Want to slowly kill your content on Google? Simply use a directory structure with dates
Simple-to-understand URLs will convey content information easily Creating descriptive categories and filenames for the documents on your website can not only help you keep your site better organized, but it could also lead to better crawling of your documents by search engines. Also, it can create easier, "friendlier" URLs for those that want to link to your content. Visitors may be intimidated by extremely long and cryptic URLs that contain few recognizable words.If the dates constitute a really relevant piece of information for the user, I would keep them. For all other cases I would advice against them, as in doing so, you are likely going to kill your content on Google.
What would work better for search engines and their users? /2013/dec/05/ or just /Nelson_Mandela
The Huffingtonpost.co.uk has created much more content about Nelson Mandela than the Wikipedia. For example, I was able to find 29 individual news articles for the Huffingtonpost.co.uk that use Nelson Mandela within the URL. Interestingly enough none of them rank on the first page of Google’s search results.
For Theguardian.com I even found 443 individual news items that use Nelson Mandela in their URL. Here, only 27 URLs rank in the top 10 and all of them are long tail keywords, which usually have a very low traffic volume. The content on Theguardian.com might very well be more reliable and verified than that on the Wikipedia, but that will not help you if you cannot find it on Google because every piece of content on /world/2014/ and /world/2015/ does not rank well anymore:
If you search for Nelson Mandela on Google.co.uk we quickly notice that nine of the results use user-friendly URLs. You have the Wikipedia at position number 2, a piece of archived content by the BBC at position number 4 and Theguardian.com at position Number 10 (actually 11), within the “related news box” – which is not the same as Google’s “In the news” vertical:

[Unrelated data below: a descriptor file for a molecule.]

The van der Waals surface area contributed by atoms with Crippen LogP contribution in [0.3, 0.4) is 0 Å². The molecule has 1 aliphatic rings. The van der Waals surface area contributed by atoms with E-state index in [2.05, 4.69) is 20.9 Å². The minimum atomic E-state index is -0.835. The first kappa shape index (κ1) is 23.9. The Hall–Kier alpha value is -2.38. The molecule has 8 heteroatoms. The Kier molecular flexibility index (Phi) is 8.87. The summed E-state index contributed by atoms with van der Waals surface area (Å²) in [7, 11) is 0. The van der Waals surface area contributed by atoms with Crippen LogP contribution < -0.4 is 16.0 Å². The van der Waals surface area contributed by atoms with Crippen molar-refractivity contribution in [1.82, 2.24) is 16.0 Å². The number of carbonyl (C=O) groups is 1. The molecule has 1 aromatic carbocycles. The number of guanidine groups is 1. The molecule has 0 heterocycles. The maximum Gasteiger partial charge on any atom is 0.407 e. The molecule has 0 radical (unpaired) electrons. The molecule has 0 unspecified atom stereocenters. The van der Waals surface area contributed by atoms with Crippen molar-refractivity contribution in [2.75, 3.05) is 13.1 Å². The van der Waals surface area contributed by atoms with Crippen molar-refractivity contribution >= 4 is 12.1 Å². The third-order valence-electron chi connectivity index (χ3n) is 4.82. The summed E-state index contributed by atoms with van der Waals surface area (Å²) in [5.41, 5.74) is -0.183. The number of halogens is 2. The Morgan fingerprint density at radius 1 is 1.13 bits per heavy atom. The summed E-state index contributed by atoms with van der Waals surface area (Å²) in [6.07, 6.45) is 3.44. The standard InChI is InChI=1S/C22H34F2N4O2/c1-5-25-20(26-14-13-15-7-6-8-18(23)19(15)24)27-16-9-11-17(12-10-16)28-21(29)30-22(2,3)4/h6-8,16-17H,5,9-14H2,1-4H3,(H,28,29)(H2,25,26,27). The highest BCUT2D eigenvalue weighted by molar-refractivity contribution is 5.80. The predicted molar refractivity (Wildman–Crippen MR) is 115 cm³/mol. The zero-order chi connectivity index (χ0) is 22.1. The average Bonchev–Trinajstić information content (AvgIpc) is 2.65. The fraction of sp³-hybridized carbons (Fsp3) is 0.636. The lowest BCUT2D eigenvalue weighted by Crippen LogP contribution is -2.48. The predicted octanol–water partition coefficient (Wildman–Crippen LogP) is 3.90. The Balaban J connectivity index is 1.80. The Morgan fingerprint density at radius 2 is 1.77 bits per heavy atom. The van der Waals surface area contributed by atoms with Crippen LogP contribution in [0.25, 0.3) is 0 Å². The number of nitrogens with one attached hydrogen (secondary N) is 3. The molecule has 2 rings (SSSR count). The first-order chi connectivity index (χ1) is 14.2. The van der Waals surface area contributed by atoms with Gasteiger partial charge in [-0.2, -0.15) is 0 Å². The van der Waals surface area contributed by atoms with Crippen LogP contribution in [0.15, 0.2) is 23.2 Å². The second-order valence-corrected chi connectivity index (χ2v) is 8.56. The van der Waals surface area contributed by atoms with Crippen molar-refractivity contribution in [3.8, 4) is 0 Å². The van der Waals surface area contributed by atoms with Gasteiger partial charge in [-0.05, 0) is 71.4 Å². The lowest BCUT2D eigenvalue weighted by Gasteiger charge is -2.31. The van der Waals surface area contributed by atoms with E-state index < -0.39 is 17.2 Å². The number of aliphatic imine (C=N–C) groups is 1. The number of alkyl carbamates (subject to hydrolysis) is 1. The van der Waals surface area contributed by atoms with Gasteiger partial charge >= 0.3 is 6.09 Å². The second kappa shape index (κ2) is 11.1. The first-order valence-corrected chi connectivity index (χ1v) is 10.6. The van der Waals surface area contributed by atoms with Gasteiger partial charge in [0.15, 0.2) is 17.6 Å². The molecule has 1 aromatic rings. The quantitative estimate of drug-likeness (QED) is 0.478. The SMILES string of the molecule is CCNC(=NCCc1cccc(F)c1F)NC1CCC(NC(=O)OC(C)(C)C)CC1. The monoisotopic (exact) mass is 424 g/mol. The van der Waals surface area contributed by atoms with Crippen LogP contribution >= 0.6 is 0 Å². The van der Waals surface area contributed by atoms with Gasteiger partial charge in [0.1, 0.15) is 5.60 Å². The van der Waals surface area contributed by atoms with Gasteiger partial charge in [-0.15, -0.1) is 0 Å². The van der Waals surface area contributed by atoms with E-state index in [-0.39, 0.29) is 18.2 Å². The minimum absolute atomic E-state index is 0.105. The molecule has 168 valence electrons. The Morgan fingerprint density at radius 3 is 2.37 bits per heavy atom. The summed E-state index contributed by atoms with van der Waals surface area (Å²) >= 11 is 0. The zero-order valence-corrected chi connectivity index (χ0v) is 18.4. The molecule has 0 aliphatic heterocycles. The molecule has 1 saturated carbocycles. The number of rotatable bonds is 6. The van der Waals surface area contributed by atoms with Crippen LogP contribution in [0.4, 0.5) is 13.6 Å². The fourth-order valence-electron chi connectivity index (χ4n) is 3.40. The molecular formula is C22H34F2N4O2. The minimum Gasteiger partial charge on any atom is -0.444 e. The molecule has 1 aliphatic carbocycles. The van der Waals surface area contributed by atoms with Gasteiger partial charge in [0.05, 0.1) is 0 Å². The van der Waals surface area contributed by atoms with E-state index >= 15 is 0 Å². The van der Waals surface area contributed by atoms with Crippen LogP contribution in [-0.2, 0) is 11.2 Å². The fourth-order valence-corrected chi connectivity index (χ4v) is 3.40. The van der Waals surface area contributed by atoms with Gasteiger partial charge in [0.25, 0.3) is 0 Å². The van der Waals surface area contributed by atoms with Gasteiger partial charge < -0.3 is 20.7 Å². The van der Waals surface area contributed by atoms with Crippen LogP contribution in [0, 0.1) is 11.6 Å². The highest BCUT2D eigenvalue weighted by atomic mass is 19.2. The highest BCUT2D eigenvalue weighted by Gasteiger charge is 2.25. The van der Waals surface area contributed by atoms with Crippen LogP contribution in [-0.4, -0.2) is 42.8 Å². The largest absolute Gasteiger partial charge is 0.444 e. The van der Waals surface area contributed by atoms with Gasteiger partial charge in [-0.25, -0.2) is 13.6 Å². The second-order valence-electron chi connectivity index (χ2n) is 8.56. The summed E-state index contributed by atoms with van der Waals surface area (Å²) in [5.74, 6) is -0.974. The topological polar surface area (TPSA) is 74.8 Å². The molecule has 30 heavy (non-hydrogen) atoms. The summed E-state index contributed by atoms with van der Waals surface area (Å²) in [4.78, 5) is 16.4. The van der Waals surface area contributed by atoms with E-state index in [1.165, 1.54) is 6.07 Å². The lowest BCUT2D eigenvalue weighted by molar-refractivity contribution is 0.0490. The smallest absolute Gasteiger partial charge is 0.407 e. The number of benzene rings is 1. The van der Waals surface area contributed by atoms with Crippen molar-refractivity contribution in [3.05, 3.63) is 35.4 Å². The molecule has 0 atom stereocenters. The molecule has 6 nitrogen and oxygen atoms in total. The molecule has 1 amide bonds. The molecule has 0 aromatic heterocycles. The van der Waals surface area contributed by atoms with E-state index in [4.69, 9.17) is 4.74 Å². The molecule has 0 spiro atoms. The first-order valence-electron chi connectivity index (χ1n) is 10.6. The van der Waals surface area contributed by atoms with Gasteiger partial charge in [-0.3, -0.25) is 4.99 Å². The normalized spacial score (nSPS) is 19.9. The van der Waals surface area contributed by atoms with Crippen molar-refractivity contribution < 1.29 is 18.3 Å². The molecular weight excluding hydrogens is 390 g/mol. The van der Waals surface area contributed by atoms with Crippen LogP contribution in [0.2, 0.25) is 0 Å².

Having the Date in the URL is not the cause for the losses but a symptom of a weak information architecture. Both the Wikipedia and the BBC articles rank better than TheGuardian, not only because the URL suggest what the content is about but because the content is useful and timeless.
Don’t benchmark within your industry
One of the patterns of the news and information industry is that they all tend to do things similarily. Even the way they handle their information is almost identical, just like a printed journal. All the resources invested in research and editorial work disappear on Google after one year. Content that you have already paid for must not necessary be lost on Google after such a short time.
It is natural that fast lived news tend to fade but the same could be said of fashion trends – and online shops can deal with those very well. The number of topics that a journal will use, like Nelson Mandela, James Cameron, Hillary Clinton, Brexit, etc., are quantifiable because they are almost always the same, just like general product categories for e-commerce sites.
Wikipedia has 5 million articles for their English version (not topics!) and can deal with the above problem well. When we look at e-commerce sites it gets even crazier. Amazon, for example, has to deal with 60 million different accessories just within their Electronics and Photo category. This should give you a good idea that, if you really want to, you can indeed deal with a very large amount of topics/products.
The Search Result number 10
I asked John Muller in a German Hangout on February 25, 2016, why the search result number 10 is composed by 3 different snippets. He told us, it is just a sort of “Related News Box“.
The Theguardian’s search result for the keyword “Nelson Mandela“ is their obituary. We really are talking about a very good, high quality obituary here, which, in my opinion, is much better than the corresponding part on the Wikipedia. I have another very good example for amazing content: Just search for “greenland“ on Google US and you will probably find this:
Journals are able to create great content. Just click on the search results for the Nytimes.com and Rollingstone.com. Next let us take a look at the history of the keyword “melting glaciers” for the Nytimes.com:
Compared to the general downward Visibility trend for news items, we can see that this article has had its ups and downs but now ranks within the Top10 – actually for a total of 36 keywords related to “greenland” and “melting glaciers”. All 3 snippets for this keyword, within the “related news box”, are very good alternatives to the Wikipedia. It is not healthy for information seekers to get the Wikipedia as the only source of information.
Lastly, would you have ever imagined that Rollingstone.com would compete with the Nytimes.com and Nature.com on a topic such as melting glaciers? This Rollingstone’s article has a simple-to-understand URL, as well as timeless and and great content.
I hope you like it!